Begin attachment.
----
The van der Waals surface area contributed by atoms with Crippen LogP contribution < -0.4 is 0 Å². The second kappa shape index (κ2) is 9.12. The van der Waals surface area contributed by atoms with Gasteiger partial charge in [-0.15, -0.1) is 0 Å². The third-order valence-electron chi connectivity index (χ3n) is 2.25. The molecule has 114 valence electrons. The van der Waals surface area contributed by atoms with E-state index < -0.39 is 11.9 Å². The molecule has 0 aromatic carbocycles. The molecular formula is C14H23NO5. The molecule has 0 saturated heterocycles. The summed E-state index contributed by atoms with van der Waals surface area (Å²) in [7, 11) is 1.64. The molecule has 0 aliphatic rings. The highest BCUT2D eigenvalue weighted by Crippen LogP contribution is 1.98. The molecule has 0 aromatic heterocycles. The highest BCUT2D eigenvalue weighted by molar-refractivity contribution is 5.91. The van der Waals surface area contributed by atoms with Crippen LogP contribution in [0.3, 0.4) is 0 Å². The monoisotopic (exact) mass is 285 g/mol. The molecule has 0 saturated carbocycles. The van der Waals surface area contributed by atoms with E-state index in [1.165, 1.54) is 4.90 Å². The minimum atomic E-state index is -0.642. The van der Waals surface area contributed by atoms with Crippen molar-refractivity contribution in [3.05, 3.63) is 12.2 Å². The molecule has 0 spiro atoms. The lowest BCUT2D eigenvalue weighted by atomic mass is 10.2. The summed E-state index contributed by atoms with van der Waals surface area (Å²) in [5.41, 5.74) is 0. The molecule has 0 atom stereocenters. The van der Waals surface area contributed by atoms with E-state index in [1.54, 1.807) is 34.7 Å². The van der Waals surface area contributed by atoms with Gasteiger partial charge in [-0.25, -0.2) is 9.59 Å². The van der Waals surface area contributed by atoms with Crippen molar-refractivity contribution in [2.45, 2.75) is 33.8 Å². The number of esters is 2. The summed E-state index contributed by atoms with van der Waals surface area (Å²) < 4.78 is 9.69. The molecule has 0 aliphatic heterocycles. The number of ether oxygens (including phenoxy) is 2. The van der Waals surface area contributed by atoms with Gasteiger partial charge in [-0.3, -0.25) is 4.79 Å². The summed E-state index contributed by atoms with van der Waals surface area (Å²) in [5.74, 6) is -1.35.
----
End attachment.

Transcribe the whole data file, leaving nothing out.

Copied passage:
The van der Waals surface area contributed by atoms with Crippen LogP contribution < -0.4 is 0 Å². The second kappa shape index (κ2) is 9.12. The van der Waals surface area contributed by atoms with Gasteiger partial charge in [-0.15, -0.1) is 0 Å². The third-order valence-electron chi connectivity index (χ3n) is 2.25. The molecule has 114 valence electrons. The van der Waals surface area contributed by atoms with E-state index < -0.39 is 11.9 Å². The molecule has 0 aromatic carbocycles. The molecular formula is C14H23NO5. The molecule has 0 saturated heterocycles. The summed E-state index contributed by atoms with van der Waals surface area (Å²) in [7, 11) is 1.64. The molecule has 0 aliphatic rings. The highest BCUT2D eigenvalue weighted by Crippen LogP contribution is 1.98. The molecule has 0 aromatic heterocycles. The highest BCUT2D eigenvalue weighted by molar-refractivity contribution is 5.91. The van der Waals surface area contributed by atoms with Crippen LogP contribution in [0.3, 0.4) is 0 Å². The monoisotopic (exact) mass is 285 g/mol. The molecule has 0 saturated carbocycles. The van der Waals surface area contributed by atoms with E-state index in [1.165, 1.54) is 4.90 Å². The minimum atomic E-state index is -0.642. The van der Waals surface area contributed by atoms with Crippen molar-refractivity contribution in [3.05, 3.63) is 12.2 Å². The molecule has 0 spiro atoms. The lowest BCUT2D eigenvalue weighted by atomic mass is 10.2. The summed E-state index contributed by atoms with van der Waals surface area (Å²) in [5.41, 5.74) is 0. The molecule has 0 atom stereocenters. The van der Waals surface area contributed by atoms with E-state index in [1.54, 1.807) is 34.7 Å². The van der Waals surface area contributed by atoms with Gasteiger partial charge in [-0.25, -0.2) is 9.59 Å². The van der Waals surface area contributed by atoms with Crippen molar-refractivity contribution in [2.45, 2.75) is 33.8 Å². The number of esters is 2. The summed E-state index contributed by atoms with van der Waals surface area (Å²) < 4.78 is 9.69. The molecule has 0 aliphatic heterocycles. The number of ether oxygens (including phenoxy) is 2. The van der Waals surface area contributed by atoms with Gasteiger partial charge in [-0.3, -0.25) is 4.79 Å². The summed E-state index contributed by atoms with van der Waals surface area (Å²) in [5.74, 6) is -1.35.